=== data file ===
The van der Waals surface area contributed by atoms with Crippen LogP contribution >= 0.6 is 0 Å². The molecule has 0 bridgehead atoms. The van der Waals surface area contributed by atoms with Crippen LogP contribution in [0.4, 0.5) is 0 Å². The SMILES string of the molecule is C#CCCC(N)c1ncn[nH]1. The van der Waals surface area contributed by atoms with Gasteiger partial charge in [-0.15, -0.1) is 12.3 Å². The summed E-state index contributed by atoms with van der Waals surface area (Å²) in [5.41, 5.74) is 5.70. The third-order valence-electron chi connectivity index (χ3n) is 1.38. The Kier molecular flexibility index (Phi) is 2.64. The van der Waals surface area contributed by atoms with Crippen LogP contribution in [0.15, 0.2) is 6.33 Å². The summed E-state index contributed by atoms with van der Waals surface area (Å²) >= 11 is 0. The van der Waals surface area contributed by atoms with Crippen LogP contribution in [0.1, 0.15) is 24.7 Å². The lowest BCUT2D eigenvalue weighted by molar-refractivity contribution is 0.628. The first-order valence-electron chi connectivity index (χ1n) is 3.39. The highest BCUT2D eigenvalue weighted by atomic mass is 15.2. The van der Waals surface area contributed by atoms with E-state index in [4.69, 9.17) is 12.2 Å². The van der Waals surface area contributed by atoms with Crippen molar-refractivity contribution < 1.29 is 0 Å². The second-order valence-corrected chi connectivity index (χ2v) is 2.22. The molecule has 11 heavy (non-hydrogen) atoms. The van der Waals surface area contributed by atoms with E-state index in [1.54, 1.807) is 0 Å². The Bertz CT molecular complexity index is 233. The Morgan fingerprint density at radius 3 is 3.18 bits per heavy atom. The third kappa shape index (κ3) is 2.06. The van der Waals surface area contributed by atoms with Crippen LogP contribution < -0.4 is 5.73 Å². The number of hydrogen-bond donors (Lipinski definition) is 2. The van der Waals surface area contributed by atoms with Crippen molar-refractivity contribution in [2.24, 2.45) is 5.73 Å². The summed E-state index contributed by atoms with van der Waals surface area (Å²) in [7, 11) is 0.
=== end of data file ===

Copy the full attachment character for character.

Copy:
The van der Waals surface area contributed by atoms with Crippen LogP contribution >= 0.6 is 0 Å². The molecule has 0 bridgehead atoms. The van der Waals surface area contributed by atoms with Crippen LogP contribution in [0.4, 0.5) is 0 Å². The SMILES string of the molecule is C#CCCC(N)c1ncn[nH]1. The van der Waals surface area contributed by atoms with Gasteiger partial charge in [-0.15, -0.1) is 12.3 Å². The summed E-state index contributed by atoms with van der Waals surface area (Å²) in [5.41, 5.74) is 5.70. The third-order valence-electron chi connectivity index (χ3n) is 1.38. The Kier molecular flexibility index (Phi) is 2.64. The van der Waals surface area contributed by atoms with Crippen LogP contribution in [0.15, 0.2) is 6.33 Å². The summed E-state index contributed by atoms with van der Waals surface area (Å²) >= 11 is 0. The van der Waals surface area contributed by atoms with Crippen LogP contribution in [0.1, 0.15) is 24.7 Å². The lowest BCUT2D eigenvalue weighted by molar-refractivity contribution is 0.628. The first-order valence-electron chi connectivity index (χ1n) is 3.39. The highest BCUT2D eigenvalue weighted by atomic mass is 15.2. The van der Waals surface area contributed by atoms with E-state index in [4.69, 9.17) is 12.2 Å². The van der Waals surface area contributed by atoms with Crippen molar-refractivity contribution < 1.29 is 0 Å². The second-order valence-corrected chi connectivity index (χ2v) is 2.22. The molecule has 11 heavy (non-hydrogen) atoms. The van der Waals surface area contributed by atoms with E-state index in [1.54, 1.807) is 0 Å². The Bertz CT molecular complexity index is 233. The Morgan fingerprint density at radius 3 is 3.18 bits per heavy atom. The third kappa shape index (κ3) is 2.06. The van der Waals surface area contributed by atoms with Crippen LogP contribution < -0.4 is 5.73 Å². The number of hydrogen-bond donors (Lipinski definition) is 2. The van der Waals surface area contributed by atoms with Crippen molar-refractivity contribution in [2.24, 2.45) is 5.73 Å². The summed E-state index contributed by atoms with van der Waals surface area (Å²) in [7, 11) is 0.